Posted by & filed under Child Development, Cultural Variation, Development of the Self, Emerging Adulthood, Human Development, Industrial Organizational Psychlology, Industrial Organizational Psychology, Intergroup Relations, Motivation-Emotion, Social Cognition.

Description: When I started university (a looong time ago) I had decided I was going to go into physics. By the end of my first year I had failed physics and math and was beginning to realize I would need to rethink my direction of study. Being somewhat perseverant though, I took the non-honors versions of the physics and math courses the next year and passed them (more to prove to myself that I could do them). Then, I took a year off, worked, saved some money and went off on a 6-week wander through Europe with a couple of friends. Before starting my year off I was chatting with a neighbor whose gas station I had worked at while in high school and I mentioned that I was taking a year off to work, travel and figure out what I wanted to do at university. His reaction was quick and quite negative. He told me that if I “quit” university I would likely not go back and that was a very bad thing to be thinking about doing. Luckily, I was undeterred (and my parents were supportive) and I spent the academic year working and then the late spring and early summer poking around Europe from Greece up to my grandparent’s city of origin, Edinburgh. I had a good time, saw a lot of stuff, met quite a few people and got a sense of diversities of culture and I came home with a desire to study something focused on people and social interaction. I returned to university (much to my neighbor’s relief). My initial choice was anthropology, but I hedged by bets with courses in sociology and psychology and found that anthropology did not do much for me interest-wise, sociology was somewhat intriguing but psychology… that grabbed and held my interest and curiosity and here I am today a retired developmental psychologist still writing and teaching and researching in the part of psychology that drew me in the deepest. So, while we did not call it that back then I think my “gap year” really helped me. It broadened my experience and perspective, pushed me to do some serious self-reflection, and moved me towards figuring my things out for myself. I was more willing and better able to dive into the exploration and learning opportunities that were there in university and which started me down my career path. Now, my story, I would say, is a developmental one as in my year off and my travel find traction with my self-reflection and education and life planning. Gap years are now viewed much more positively than my old neighbor viewed them, for a lot of reasons, some anecdotal, some based on expert observation, and some based on research data. One of the important areas of expert reflection and organizational psychology research involves the business argument that might be made in favor of gap year travel. Think about what sorts of things organizations and employers might by looking for in potential new employees ‘these days.” What sorts of things do you think are high on their ‘looking for’ lists of potential new hire skills, experiences and attributes? Of those which might be positively linked to gap year travel experiences? Once you have generated and ordered your list have a read through the article linked below written by and expert in organizational hiring practices (and with a little bit of data as well) and see what they have to suggest.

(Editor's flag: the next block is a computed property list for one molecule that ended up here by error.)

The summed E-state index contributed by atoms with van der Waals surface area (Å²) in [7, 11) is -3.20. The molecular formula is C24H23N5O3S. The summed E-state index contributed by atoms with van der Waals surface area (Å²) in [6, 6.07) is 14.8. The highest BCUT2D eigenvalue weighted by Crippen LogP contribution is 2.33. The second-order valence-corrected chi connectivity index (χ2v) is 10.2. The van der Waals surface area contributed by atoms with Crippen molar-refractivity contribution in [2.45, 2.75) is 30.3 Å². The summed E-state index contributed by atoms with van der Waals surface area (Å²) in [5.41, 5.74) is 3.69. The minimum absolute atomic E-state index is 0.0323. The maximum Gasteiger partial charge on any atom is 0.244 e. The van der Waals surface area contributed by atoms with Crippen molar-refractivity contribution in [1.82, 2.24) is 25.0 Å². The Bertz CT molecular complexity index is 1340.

Source: There’s wider economic sense in helping young people get overseas experience, Zabeen Hirji, The Globe and Mail.

Date: February 3, 2023

Image by Pexels from Pixabay

Article Link:

So, how did the author’ list line up with yours? Did you list include critical thinking, adaptability, self-reflection, emotional intelligence (soft skills), cultural awareness, developing a sense of purpose and resilience? The author indicates that many of the things on their list cannot be taught (as part of a university curriculum) but, I would suggest, that this is not because they have simply been left off the curriculum but rather, they are things that you have to learn by figuring them out for yourself by focusing and working on your development on purpose. And you can do that just by travelling, good deal huh?

Questions for Discussion:

  1. What are gap years and are they good or not so good from a developmental life planning perspective?
  2. What sorts of things are employers looking for these days aside from education credentials?
  3. What sorts of things that employers and organization are looking for would also be good for you to have just in terms of life quality?

References (Read Further):

Global Skills Opportunity (Canada) Link

Al Asefer, M., & Abidin, N. S. Z. (2021). Soft skills and graduates’ employability in the 21st century from employers’ perspectives: A review of literature. International Journal of Infrastructure Research and Management, 9(2), 44-59. Link

Warrner, J. (2021). Integrating Soft Skills into an Academic Curriculum. American Association for Adult and Continuing Education. Link

Hahn, S. E., & Pedersen, J. (2020). Employers needs versus student skillsets. Practical Academic Librarianship: The International Journal of the SLA Academic Division, 10(1), 38-53. Link

Kóré, K. (2021). The effect of gap years on sense of purpose and career development (Doctoral dissertation). Link

Snee, H. (2014). Doing something ‘worthwhile’: Intersubjectivity and morality in gap year narratives. The Sociological Review, 62(4), 843-861. Link

Tian, G., & Ran, W. (2017, November). Review on the impact of gap years on career development. In 2nd International Conference on Education Technology and Economic Management (ICETEM 2017) (pp. 280-284). Atlantis Press. Link